Educational Emergency and Reading

Educational Emergency and Reading

Introduction

Reading is an unavoidable topic in the summer. The most diverse newspapers and magazines fill their pages with tips on works and authors to occupy the hours of the inactive workday. And rightly so, even beyond the commercial demands that drive such proposals. Our vacations put to the test our interior density, our “interior life”, our capacity to be alone with ourselves. Surfing the web while sun-bathing or other ways to try to entertain ourselves or to defeat the boredom during the holidays, testifies to the truth of Pascal’s words of wisdom: “Every calamity that befalls man comes from one thing alone: not knowing how to rest in his chamber” ( Pensees, 139).

“Vacare” in Latin means to fully engage in an activity. Therefore reading, and the formation through reading, is a subject for all seasons. The advice of St. Josemaría Escrivá is truly timeless: “A terrible person is the one who is ignorant but at the same time works tirelessly. Take care that even when you are old and decrepit, you keep wanting to be better trained.” ( Furrow, 538).

Saint Josemaría’s reflection, made in his characteristically sober and direct style, seems to echo that of Newman: “Human nature, left to itself, is susceptible to innumerable feelings, more or less unbecoming, indecorous, petty, and miserable. It is, in no long time, clad and covered by a host of little vices and disgraceful infirmities -jealousies, slynesses, cowardices, frettings, resentments, obstinacies, crookedness in viewing things, vulgar conceit, impertinence, and selfishness. Mental cultivation, though it does not of itself touch the greater wounds of human nature, does a good deal for these lesser defects. In proportion as our intellectual horizon recedes, and we mount up in the knowledge of men and things, so do we make progress in those qualities and that character of mind, which we denote by the word ‘gentleman’ and, if this applies in its measure to the case of all men, whatever their religious principles, much more is it true of a Catholic” ( On the present position of Catholics in England).

The Educational Emergency

The topic of study and formation through reading has many facets. I have chosen to tackle it from the so-called “educational emergency”. For indeed we are in a situation of emergency in education today, starting from the way literature is studied in schools and universities and thus, in the way that one reads or does not read.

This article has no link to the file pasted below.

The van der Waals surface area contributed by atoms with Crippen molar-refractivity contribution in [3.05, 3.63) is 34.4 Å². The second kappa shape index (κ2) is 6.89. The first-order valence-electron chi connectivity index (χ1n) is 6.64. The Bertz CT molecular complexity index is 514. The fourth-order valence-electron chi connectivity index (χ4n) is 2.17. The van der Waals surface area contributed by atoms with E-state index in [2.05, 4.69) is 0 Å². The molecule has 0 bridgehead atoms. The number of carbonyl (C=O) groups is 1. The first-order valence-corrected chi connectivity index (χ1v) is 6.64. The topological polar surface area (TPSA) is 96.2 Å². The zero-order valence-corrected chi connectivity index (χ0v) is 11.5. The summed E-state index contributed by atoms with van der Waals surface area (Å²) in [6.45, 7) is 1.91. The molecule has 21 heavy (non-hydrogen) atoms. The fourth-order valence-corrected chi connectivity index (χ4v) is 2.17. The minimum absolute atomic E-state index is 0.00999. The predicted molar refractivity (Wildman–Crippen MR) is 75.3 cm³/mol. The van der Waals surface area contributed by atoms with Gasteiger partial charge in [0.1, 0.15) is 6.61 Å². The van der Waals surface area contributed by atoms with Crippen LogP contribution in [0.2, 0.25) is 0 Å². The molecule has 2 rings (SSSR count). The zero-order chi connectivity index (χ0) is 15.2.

Martha C. Nussbaum, professor of Law and Ethics at the University of Chicago says:

“Today we are witnessing a creeping crisis of enormous proportions and global reach- the less it is noticed, the more dangerous it is for the future of democracy: the crisis of education. Seduced by the imperative of economic growth and the countable short-term logic, many countries inflict heavy cuts in the studies of humanities and the arts in favor of the technical skills and practical-scientific knowledge. Hence, while the world becomes larger and more complex, the tools to understand it are becoming poorer and more rudimentary; while innovation requires flexible, open and creative intelligence, education bends on a few stereotypical notions. It’s not about defending an alleged superiority of classic culture versus scientific culture, rather maintaining access to the knowledge that nurtures freedom of thought and word, autonomy of judgment, the strength of the imagination, such as many other preconditions for a mature and responsible humanity.” ( Not for profit: Why Democracy Needs the Humanities, 2011)

If you then reflect upon how literature is taught in Western society, the judgment becomes harsher. Tzvetan Todorov, along with Genette, has been one of the fathers of the “poetics” of the literary discourse. In a brief yet fascinating essay, Todorov denounces how deconstructionism, nihilism, and solipsism- which currently dominate scholastic teaching, literary critique, and writing- are ruining the students’ interest toward literature. In France, for example, it has been calculated that over a few decades enrolling in literary studies at university has dropped from 33 to 10 percent: “Without any stupor, those who graduate learn dogma that excludes literature from having any relationship with the rest of the world. They only study the relationships among the elements of the work itself ” ( La letteratura in pericolo, 2008). These tendencies, interdependent on each other, are based on the idea that “a radical rupture separates the self from the world” and therefore a common world does not exist.

A prominent theologian, who then became Pope Benedict XVI, also pulled the alarm on the educational emergency in his Letter to the Diocese of Rome on the Urgent Task of Education (January 21, 2008). That letter had a remarkable impact in Italy. One outcome was the report The Educational Challenge (La sfida educativa), promoted by the Italian Episcopal Conference and published by a secular editor such as Laterza. We have offered a review online in Familyandmedia ( Link to italian version).

These and other diagnoses, and the opinion shared by many, witness to a failure that is not only scholarly, but precisely educational. Who would be the culprit of such a downfall?